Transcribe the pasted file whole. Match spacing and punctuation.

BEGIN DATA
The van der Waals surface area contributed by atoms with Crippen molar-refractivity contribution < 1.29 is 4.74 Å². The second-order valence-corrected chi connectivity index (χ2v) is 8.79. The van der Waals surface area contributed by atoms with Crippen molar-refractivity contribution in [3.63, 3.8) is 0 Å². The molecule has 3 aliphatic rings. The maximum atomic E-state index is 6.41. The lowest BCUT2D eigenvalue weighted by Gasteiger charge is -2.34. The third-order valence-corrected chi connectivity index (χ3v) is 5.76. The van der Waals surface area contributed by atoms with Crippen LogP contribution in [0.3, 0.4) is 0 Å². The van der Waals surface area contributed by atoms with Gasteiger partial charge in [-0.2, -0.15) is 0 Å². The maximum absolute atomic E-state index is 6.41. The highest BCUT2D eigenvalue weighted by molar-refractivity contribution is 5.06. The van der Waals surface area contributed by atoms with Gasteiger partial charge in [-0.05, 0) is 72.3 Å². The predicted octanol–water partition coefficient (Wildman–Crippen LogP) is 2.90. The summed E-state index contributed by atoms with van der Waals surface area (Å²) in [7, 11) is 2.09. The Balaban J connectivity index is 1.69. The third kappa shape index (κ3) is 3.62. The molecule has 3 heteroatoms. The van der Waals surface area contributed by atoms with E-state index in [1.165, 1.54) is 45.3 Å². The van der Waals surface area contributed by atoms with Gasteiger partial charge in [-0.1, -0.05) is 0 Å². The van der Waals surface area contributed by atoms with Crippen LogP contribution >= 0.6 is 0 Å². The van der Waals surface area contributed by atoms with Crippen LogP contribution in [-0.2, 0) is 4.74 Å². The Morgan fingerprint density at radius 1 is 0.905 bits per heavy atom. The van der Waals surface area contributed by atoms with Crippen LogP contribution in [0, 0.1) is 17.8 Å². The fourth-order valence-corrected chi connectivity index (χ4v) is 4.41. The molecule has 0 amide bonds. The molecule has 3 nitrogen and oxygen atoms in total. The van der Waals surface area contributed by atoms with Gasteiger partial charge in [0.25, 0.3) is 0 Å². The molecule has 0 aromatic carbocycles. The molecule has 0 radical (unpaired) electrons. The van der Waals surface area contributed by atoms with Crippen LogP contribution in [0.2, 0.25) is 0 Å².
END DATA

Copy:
The van der Waals surface area contributed by atoms with Crippen molar-refractivity contribution < 1.29 is 4.74 Å². The second-order valence-corrected chi connectivity index (χ2v) is 8.79. The van der Waals surface area contributed by atoms with Crippen molar-refractivity contribution in [3.63, 3.8) is 0 Å². The molecule has 3 aliphatic rings. The maximum atomic E-state index is 6.41. The lowest BCUT2D eigenvalue weighted by Gasteiger charge is -2.34. The third-order valence-corrected chi connectivity index (χ3v) is 5.76. The van der Waals surface area contributed by atoms with Crippen LogP contribution in [0.3, 0.4) is 0 Å². The van der Waals surface area contributed by atoms with Gasteiger partial charge in [-0.2, -0.15) is 0 Å². The maximum absolute atomic E-state index is 6.41. The highest BCUT2D eigenvalue weighted by molar-refractivity contribution is 5.06. The van der Waals surface area contributed by atoms with Gasteiger partial charge in [-0.05, 0) is 72.3 Å². The predicted octanol–water partition coefficient (Wildman–Crippen LogP) is 2.90. The summed E-state index contributed by atoms with van der Waals surface area (Å²) in [7, 11) is 2.09. The Balaban J connectivity index is 1.69. The third kappa shape index (κ3) is 3.62. The molecule has 3 heteroatoms. The van der Waals surface area contributed by atoms with E-state index in [1.165, 1.54) is 45.3 Å². The van der Waals surface area contributed by atoms with Gasteiger partial charge in [-0.1, -0.05) is 0 Å². The van der Waals surface area contributed by atoms with Crippen LogP contribution >= 0.6 is 0 Å². The van der Waals surface area contributed by atoms with Crippen LogP contribution in [-0.2, 0) is 4.74 Å². The Morgan fingerprint density at radius 1 is 0.905 bits per heavy atom. The van der Waals surface area contributed by atoms with Crippen LogP contribution in [0, 0.1) is 17.8 Å². The fourth-order valence-corrected chi connectivity index (χ4v) is 4.41. The molecule has 0 amide bonds. The molecule has 3 nitrogen and oxygen atoms in total. The van der Waals surface area contributed by atoms with Gasteiger partial charge in [0.25, 0.3) is 0 Å². The molecule has 0 aromatic carbocycles. The molecule has 0 radical (unpaired) electrons. The van der Waals surface area contributed by atoms with Crippen LogP contribution in [0.2, 0.25) is 0 Å².